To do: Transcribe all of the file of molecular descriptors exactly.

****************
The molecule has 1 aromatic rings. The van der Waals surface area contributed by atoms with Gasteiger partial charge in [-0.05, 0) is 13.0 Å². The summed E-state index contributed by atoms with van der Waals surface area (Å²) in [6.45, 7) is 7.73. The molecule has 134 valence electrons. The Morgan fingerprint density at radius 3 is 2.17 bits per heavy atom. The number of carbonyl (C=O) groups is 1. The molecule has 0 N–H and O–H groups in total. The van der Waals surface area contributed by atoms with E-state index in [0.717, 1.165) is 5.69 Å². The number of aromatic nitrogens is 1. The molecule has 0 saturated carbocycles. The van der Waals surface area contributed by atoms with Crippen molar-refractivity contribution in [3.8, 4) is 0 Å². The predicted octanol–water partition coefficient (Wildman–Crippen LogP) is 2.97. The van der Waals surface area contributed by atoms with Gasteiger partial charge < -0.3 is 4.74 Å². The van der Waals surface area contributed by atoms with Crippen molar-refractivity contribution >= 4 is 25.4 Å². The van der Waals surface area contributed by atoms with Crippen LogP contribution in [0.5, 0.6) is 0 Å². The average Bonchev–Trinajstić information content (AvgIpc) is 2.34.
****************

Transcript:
The molecule has 1 aromatic rings. The van der Waals surface area contributed by atoms with Gasteiger partial charge in [-0.05, 0) is 13.0 Å². The summed E-state index contributed by atoms with van der Waals surface area (Å²) in [6.45, 7) is 7.73. The molecule has 134 valence electrons. The Morgan fingerprint density at radius 3 is 2.17 bits per heavy atom. The number of carbonyl (C=O) groups is 1. The molecule has 0 N–H and O–H groups in total. The van der Waals surface area contributed by atoms with E-state index in [0.717, 1.165) is 5.69 Å². The number of aromatic nitrogens is 1. The molecule has 0 saturated carbocycles. The van der Waals surface area contributed by atoms with Crippen molar-refractivity contribution in [3.8, 4) is 0 Å². The predicted octanol–water partition coefficient (Wildman–Crippen LogP) is 2.97. The van der Waals surface area contributed by atoms with Gasteiger partial charge < -0.3 is 4.74 Å². The van der Waals surface area contributed by atoms with Crippen molar-refractivity contribution >= 4 is 25.4 Å². The van der Waals surface area contributed by atoms with Crippen LogP contribution in [0.5, 0.6) is 0 Å². The average Bonchev–Trinajstić information content (AvgIpc) is 2.34.